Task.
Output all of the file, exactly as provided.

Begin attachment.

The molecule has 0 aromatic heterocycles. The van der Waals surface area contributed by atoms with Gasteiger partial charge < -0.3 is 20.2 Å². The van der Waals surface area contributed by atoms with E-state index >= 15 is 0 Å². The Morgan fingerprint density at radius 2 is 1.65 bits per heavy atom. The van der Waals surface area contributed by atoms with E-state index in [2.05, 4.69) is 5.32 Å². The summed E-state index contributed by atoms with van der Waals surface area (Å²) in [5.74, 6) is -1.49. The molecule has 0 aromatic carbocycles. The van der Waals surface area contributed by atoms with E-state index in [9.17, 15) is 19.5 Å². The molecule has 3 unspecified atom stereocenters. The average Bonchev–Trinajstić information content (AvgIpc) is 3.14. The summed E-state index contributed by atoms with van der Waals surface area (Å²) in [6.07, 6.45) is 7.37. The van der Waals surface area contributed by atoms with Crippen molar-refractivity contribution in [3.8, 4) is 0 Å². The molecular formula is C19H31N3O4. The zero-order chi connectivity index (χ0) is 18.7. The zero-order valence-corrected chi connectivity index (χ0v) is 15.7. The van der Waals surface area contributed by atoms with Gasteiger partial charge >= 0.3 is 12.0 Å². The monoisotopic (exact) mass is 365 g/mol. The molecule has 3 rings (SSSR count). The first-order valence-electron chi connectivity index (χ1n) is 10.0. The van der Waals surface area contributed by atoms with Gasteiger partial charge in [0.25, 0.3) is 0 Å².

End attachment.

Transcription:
The molecule has 0 aromatic heterocycles. The van der Waals surface area contributed by atoms with Gasteiger partial charge < -0.3 is 20.2 Å². The van der Waals surface area contributed by atoms with E-state index >= 15 is 0 Å². The Morgan fingerprint density at radius 2 is 1.65 bits per heavy atom. The van der Waals surface area contributed by atoms with E-state index in [2.05, 4.69) is 5.32 Å². The summed E-state index contributed by atoms with van der Waals surface area (Å²) in [5.74, 6) is -1.49. The molecule has 0 aromatic carbocycles. The van der Waals surface area contributed by atoms with E-state index in [9.17, 15) is 19.5 Å². The molecule has 3 unspecified atom stereocenters. The average Bonchev–Trinajstić information content (AvgIpc) is 3.14. The summed E-state index contributed by atoms with van der Waals surface area (Å²) in [6.07, 6.45) is 7.37. The van der Waals surface area contributed by atoms with Crippen molar-refractivity contribution in [3.8, 4) is 0 Å². The molecular formula is C19H31N3O4. The zero-order chi connectivity index (χ0) is 18.7. The zero-order valence-corrected chi connectivity index (χ0v) is 15.7. The van der Waals surface area contributed by atoms with Gasteiger partial charge >= 0.3 is 12.0 Å². The monoisotopic (exact) mass is 365 g/mol. The molecule has 3 rings (SSSR count). The first-order valence-electron chi connectivity index (χ1n) is 10.0. The van der Waals surface area contributed by atoms with Gasteiger partial charge in [0.25, 0.3) is 0 Å².